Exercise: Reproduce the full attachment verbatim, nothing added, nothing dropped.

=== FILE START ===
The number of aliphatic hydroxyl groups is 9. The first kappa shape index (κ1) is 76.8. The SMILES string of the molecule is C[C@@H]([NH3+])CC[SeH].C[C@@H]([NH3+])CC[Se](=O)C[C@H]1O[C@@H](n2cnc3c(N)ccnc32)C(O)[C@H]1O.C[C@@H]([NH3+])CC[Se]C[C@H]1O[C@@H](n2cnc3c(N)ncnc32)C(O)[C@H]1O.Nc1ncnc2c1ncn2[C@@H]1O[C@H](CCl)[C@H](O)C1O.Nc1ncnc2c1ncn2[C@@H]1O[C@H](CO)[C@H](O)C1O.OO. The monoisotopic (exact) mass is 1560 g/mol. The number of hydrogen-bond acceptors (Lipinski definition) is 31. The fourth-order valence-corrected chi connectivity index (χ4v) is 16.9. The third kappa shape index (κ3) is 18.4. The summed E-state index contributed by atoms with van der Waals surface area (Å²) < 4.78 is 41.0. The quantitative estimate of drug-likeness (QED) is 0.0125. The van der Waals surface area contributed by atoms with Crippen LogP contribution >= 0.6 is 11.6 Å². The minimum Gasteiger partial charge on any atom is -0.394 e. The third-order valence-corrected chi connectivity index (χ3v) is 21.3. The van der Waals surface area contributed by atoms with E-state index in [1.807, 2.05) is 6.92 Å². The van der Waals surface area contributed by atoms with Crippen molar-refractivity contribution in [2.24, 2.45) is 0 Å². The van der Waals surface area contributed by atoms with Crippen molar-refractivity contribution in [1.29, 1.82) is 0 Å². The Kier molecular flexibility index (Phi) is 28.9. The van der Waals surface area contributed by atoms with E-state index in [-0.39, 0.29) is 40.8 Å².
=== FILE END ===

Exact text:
The number of aliphatic hydroxyl groups is 9. The first kappa shape index (κ1) is 76.8. The SMILES string of the molecule is C[C@@H]([NH3+])CC[SeH].C[C@@H]([NH3+])CC[Se](=O)C[C@H]1O[C@@H](n2cnc3c(N)ccnc32)C(O)[C@H]1O.C[C@@H]([NH3+])CC[Se]C[C@H]1O[C@@H](n2cnc3c(N)ncnc32)C(O)[C@H]1O.Nc1ncnc2c1ncn2[C@@H]1O[C@H](CCl)[C@H](O)C1O.Nc1ncnc2c1ncn2[C@@H]1O[C@H](CO)[C@H](O)C1O.OO. The monoisotopic (exact) mass is 1560 g/mol. The number of hydrogen-bond acceptors (Lipinski definition) is 31. The fourth-order valence-corrected chi connectivity index (χ4v) is 16.9. The third kappa shape index (κ3) is 18.4. The summed E-state index contributed by atoms with van der Waals surface area (Å²) < 4.78 is 41.0. The quantitative estimate of drug-likeness (QED) is 0.0125. The van der Waals surface area contributed by atoms with Crippen LogP contribution >= 0.6 is 11.6 Å². The minimum Gasteiger partial charge on any atom is -0.394 e. The third-order valence-corrected chi connectivity index (χ3v) is 21.3. The van der Waals surface area contributed by atoms with E-state index in [1.807, 2.05) is 6.92 Å². The van der Waals surface area contributed by atoms with Crippen molar-refractivity contribution in [2.24, 2.45) is 0 Å². The van der Waals surface area contributed by atoms with Crippen molar-refractivity contribution in [1.29, 1.82) is 0 Å². The Kier molecular flexibility index (Phi) is 28.9. The van der Waals surface area contributed by atoms with E-state index in [-0.39, 0.29) is 40.8 Å².